Changes to liquor act won't open more beer taps 0
Delirium Tremens has spread in popularity throughout Canada. Keg sales increased by nearly 50% in 2011. It is available in bottles in British Columbia, Alberta, Manitoba, Quebec and Prince Edward Island. In Ontario, it is only available on tap. (Supplied)
With the recent changes to the Importation of Intoxicating Liquors Act, it’s an excellent time to reflect on some of the difficulties that the new amendment will face.
Essentially, wine may be brought or shipped to another province for personal consumption. The caveat here is that while this interprovincial transit is now possible, it is only allowable at the discretion of the province into which the wine is being imported.
To sum up: federal law says it’s OK, but your province might decide it’s not.
The real difficulty here is that Canada is an extraordinarily large country. It may not seem that way conceptually, but you’ll change your tune if you try walking across it. In practice, the provincial agencies in charge of the regulation of liquor all have different sets of laws that have developed over the course of decades. In addition to the laws which have been set out, it’s important to remember that even though these are government agencies, they all possess a distinct corporate culture. It’s a case of divergent evolution.
Allow me to use an illustrative example.
The Huyghe Brewery in Melle, Belgium makes a universally popular beer called Delirium Tremens.
For those of you who are unfamiliar with the beer, it falls into the Belgian Strong Ale category. It pours a pale golden colour with a copious bone white head. It comes up to about 8.5% alcohol and gives off aromas of apple, pear and banana due to the three separate yeast strains that are involved in its fermentation and conditioning. It’s fairly sweet on the palate with some pronounced tropical fruit notes and a small amount of boozy heat and a dry, spicy, lingering finish. It has periodically been suggested as the best beer in the world.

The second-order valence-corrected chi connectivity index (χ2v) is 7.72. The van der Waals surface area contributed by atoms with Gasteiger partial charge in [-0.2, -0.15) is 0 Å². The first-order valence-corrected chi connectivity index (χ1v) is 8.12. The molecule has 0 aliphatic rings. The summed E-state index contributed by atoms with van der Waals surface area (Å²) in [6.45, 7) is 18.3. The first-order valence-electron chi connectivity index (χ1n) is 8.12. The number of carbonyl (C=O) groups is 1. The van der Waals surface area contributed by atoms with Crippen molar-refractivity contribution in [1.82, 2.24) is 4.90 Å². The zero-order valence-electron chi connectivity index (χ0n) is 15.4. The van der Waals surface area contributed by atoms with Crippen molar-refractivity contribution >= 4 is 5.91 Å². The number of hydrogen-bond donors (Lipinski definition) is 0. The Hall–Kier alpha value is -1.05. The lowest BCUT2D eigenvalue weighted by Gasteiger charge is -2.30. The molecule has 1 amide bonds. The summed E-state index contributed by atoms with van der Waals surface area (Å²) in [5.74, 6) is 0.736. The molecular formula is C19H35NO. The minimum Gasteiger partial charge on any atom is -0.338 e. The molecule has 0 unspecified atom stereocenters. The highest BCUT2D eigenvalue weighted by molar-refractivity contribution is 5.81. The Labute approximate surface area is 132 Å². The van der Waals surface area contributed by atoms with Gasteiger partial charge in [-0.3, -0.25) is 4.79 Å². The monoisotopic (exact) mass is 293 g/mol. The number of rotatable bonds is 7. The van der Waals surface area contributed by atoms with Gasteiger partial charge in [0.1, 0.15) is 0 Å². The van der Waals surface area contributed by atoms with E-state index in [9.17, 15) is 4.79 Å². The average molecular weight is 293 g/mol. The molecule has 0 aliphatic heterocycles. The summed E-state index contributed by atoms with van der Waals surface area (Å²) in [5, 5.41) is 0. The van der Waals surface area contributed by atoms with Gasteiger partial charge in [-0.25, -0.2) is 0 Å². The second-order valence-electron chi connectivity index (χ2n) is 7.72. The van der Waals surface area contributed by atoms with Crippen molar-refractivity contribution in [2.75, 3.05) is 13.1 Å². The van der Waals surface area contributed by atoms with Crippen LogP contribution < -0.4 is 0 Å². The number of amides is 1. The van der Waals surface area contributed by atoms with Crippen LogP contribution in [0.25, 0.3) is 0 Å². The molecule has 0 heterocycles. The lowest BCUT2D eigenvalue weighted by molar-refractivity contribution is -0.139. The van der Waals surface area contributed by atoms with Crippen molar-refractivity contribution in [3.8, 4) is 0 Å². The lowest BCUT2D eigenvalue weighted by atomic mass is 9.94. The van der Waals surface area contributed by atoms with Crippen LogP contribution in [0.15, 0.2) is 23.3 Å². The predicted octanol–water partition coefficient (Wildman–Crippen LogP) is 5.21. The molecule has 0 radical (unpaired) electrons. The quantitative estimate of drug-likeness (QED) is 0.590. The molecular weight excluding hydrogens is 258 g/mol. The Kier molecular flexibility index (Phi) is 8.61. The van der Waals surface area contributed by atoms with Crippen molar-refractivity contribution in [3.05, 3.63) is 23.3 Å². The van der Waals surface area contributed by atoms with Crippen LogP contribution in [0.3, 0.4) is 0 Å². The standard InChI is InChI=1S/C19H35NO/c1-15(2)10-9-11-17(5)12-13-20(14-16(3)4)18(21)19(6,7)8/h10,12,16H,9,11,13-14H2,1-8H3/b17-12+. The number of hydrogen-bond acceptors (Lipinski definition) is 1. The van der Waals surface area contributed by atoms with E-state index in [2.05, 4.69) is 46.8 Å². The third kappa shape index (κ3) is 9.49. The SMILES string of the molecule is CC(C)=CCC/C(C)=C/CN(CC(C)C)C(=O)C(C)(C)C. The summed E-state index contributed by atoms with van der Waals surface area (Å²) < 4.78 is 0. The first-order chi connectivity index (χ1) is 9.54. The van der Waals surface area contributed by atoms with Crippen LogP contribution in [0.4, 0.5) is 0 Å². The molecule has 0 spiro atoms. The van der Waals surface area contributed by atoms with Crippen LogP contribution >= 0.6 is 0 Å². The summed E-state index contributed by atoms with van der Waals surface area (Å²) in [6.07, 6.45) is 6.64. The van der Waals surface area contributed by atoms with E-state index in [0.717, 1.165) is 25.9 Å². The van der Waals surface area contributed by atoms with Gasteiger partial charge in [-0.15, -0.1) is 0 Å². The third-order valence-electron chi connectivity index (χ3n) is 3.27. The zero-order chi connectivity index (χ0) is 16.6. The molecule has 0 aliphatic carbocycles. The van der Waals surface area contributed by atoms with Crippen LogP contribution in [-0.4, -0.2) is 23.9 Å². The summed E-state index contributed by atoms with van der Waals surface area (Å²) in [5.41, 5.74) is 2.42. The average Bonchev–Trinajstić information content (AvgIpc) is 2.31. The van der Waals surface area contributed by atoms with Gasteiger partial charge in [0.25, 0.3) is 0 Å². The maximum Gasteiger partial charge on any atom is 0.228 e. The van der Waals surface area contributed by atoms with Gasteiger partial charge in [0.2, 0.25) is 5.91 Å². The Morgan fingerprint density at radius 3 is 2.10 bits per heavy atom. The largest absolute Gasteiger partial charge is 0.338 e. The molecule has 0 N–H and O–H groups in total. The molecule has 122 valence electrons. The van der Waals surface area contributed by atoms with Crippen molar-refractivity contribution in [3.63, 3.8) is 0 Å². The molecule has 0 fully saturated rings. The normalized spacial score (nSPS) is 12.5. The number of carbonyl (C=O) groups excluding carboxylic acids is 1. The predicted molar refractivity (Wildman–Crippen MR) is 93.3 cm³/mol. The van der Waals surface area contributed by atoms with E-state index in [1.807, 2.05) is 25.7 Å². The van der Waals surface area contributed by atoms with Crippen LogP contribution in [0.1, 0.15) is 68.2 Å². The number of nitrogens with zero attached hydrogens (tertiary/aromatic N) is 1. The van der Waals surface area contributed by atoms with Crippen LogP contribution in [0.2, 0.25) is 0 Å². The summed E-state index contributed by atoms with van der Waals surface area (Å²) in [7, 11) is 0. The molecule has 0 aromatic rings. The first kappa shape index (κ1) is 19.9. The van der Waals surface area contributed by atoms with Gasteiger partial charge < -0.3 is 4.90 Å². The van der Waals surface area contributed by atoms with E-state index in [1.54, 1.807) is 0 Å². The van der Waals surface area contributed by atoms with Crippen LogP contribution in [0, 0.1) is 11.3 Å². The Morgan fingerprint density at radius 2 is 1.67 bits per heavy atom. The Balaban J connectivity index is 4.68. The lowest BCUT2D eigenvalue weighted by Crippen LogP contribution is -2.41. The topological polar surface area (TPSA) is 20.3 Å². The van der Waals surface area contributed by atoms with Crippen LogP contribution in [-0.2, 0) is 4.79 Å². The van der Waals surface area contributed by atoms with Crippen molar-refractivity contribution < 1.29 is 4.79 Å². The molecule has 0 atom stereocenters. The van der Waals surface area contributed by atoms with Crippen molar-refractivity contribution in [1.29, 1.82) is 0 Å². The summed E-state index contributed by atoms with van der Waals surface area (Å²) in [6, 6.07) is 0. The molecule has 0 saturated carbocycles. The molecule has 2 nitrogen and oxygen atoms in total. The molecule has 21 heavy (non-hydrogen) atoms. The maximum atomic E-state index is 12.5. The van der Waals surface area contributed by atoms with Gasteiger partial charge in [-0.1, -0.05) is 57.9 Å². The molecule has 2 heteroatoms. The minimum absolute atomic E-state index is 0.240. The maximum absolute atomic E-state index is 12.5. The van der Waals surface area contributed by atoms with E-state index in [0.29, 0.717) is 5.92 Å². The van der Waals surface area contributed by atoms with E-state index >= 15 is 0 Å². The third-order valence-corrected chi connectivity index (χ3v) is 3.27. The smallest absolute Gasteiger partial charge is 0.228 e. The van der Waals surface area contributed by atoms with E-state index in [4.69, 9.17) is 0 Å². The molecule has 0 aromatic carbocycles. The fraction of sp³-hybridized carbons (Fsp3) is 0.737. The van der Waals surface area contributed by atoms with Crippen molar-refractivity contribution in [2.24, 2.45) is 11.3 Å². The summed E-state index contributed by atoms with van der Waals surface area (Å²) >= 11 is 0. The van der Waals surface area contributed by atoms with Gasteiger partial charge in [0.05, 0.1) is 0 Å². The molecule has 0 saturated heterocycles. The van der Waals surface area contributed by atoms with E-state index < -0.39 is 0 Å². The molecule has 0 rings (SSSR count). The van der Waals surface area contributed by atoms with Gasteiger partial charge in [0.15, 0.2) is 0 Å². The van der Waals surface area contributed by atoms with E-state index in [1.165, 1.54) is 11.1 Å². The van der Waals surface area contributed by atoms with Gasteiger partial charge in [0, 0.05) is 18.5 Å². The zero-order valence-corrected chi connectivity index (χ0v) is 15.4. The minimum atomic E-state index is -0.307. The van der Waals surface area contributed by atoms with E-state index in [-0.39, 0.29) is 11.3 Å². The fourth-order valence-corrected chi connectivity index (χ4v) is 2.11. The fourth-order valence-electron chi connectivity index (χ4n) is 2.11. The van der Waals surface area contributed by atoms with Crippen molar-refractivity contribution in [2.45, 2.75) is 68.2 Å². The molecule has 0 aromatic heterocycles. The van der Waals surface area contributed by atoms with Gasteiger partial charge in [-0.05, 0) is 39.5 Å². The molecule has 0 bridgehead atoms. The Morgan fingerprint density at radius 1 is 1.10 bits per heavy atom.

Delirium Tremens has spread in popularity throughout Canada. Keg sales increased by nearly 50% in 2011. It is available in bottles in British Columbia, Alberta, Manitoba, Quebec and Prince Edward Island. In Ontario, it is only available on tap.
The reason for this is not specifically a legal one. According to Chris Layton of the LCBO, the agency is entirely aware of the regard in which the beer is held.
“However, as an agency of the provincial government that is mandated to promote social responsibility and encourage moderate consumption, it would be sending a very contradictory message to offer a beer with the name Delirium Tremens,” Layton says.
Delirium Tremens is, somewhat unfortunately for Ontario residents, named after a medical condition periodically experienced by those going through the symptoms of alcohol withdrawal. It can manifest in seizures, tremors and hallucinations. The little pink elephants on the label are a dead giveaway.
“The last thing the LCBO in its capacity as a promoter of responsible consumption would want to do is to be insensitive or be seen to be making fun of a serious alcohol-related medical condition,” Layton says.
Ultimately, while I don’t agree with the decision not to shelve Delirium Tremens in Ontario, I will concede that it is probably, at the very least, the result of a well intentioned policy. Its presence on shelves does not seem to have greatly upset people in other provinces. In some ways it’s a very silly problem, especially since Ontarians can enjoy it on tap.
My point in telling you this is that while it may now be theoretically legal to ship wine from one province to another, the practice will be determined by a number of separate agencies whose methods and scale and whose laws and corporate culture differ greatly. All of these factors will effect the adoption of the amendment.
People have suggested that the interprovincial shipping of beer should have been included in the amendment. For once, I’m entirely content to let the wine people go first and discover the pitfalls so we can revisit the issue later with more information.